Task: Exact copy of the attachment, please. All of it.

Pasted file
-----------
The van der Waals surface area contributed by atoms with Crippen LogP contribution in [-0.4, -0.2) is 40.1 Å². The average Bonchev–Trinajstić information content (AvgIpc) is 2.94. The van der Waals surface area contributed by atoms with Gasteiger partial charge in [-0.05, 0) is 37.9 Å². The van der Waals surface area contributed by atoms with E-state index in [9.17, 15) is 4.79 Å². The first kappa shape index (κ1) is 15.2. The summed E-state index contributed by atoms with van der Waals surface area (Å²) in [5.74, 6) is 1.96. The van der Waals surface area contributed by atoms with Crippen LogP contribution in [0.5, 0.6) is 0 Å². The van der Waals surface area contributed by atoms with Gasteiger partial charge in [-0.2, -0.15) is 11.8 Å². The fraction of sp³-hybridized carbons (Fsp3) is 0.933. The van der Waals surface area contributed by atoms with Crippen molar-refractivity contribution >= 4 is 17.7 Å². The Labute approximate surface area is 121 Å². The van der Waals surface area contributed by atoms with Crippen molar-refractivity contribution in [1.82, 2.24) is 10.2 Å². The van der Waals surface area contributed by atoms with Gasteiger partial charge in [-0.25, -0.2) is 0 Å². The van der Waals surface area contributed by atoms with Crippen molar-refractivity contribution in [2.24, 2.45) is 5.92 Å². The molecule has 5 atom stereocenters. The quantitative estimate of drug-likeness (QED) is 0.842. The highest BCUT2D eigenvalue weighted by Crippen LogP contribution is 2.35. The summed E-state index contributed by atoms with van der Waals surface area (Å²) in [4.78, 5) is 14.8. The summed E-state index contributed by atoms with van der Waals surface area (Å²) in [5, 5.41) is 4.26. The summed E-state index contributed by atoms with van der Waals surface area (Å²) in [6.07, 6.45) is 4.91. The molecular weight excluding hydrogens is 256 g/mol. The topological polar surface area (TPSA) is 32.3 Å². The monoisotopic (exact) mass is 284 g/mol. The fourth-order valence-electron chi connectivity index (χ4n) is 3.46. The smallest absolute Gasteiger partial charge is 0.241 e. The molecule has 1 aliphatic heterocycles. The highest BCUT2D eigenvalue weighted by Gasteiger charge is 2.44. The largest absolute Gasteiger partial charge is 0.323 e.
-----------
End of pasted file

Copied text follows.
The van der Waals surface area contributed by atoms with Crippen LogP contribution in [-0.4, -0.2) is 40.1 Å². The average Bonchev–Trinajstić information content (AvgIpc) is 2.94. The van der Waals surface area contributed by atoms with Gasteiger partial charge in [-0.05, 0) is 37.9 Å². The van der Waals surface area contributed by atoms with E-state index in [9.17, 15) is 4.79 Å². The first kappa shape index (κ1) is 15.2. The summed E-state index contributed by atoms with van der Waals surface area (Å²) in [5.74, 6) is 1.96. The van der Waals surface area contributed by atoms with Crippen LogP contribution in [0.5, 0.6) is 0 Å². The van der Waals surface area contributed by atoms with Gasteiger partial charge in [-0.2, -0.15) is 11.8 Å². The fraction of sp³-hybridized carbons (Fsp3) is 0.933. The van der Waals surface area contributed by atoms with Crippen molar-refractivity contribution >= 4 is 17.7 Å². The Labute approximate surface area is 121 Å². The van der Waals surface area contributed by atoms with Crippen molar-refractivity contribution in [1.82, 2.24) is 10.2 Å². The van der Waals surface area contributed by atoms with Gasteiger partial charge in [-0.25, -0.2) is 0 Å². The van der Waals surface area contributed by atoms with Crippen molar-refractivity contribution in [2.24, 2.45) is 5.92 Å². The molecule has 5 atom stereocenters. The quantitative estimate of drug-likeness (QED) is 0.842. The highest BCUT2D eigenvalue weighted by Crippen LogP contribution is 2.35. The summed E-state index contributed by atoms with van der Waals surface area (Å²) in [4.78, 5) is 14.8. The summed E-state index contributed by atoms with van der Waals surface area (Å²) in [5, 5.41) is 4.26. The summed E-state index contributed by atoms with van der Waals surface area (Å²) in [6.07, 6.45) is 4.91. The molecular weight excluding hydrogens is 256 g/mol. The topological polar surface area (TPSA) is 32.3 Å². The monoisotopic (exact) mass is 284 g/mol. The fourth-order valence-electron chi connectivity index (χ4n) is 3.46. The smallest absolute Gasteiger partial charge is 0.241 e. The molecule has 1 aliphatic heterocycles. The highest BCUT2D eigenvalue weighted by Gasteiger charge is 2.44. The largest absolute Gasteiger partial charge is 0.323 e.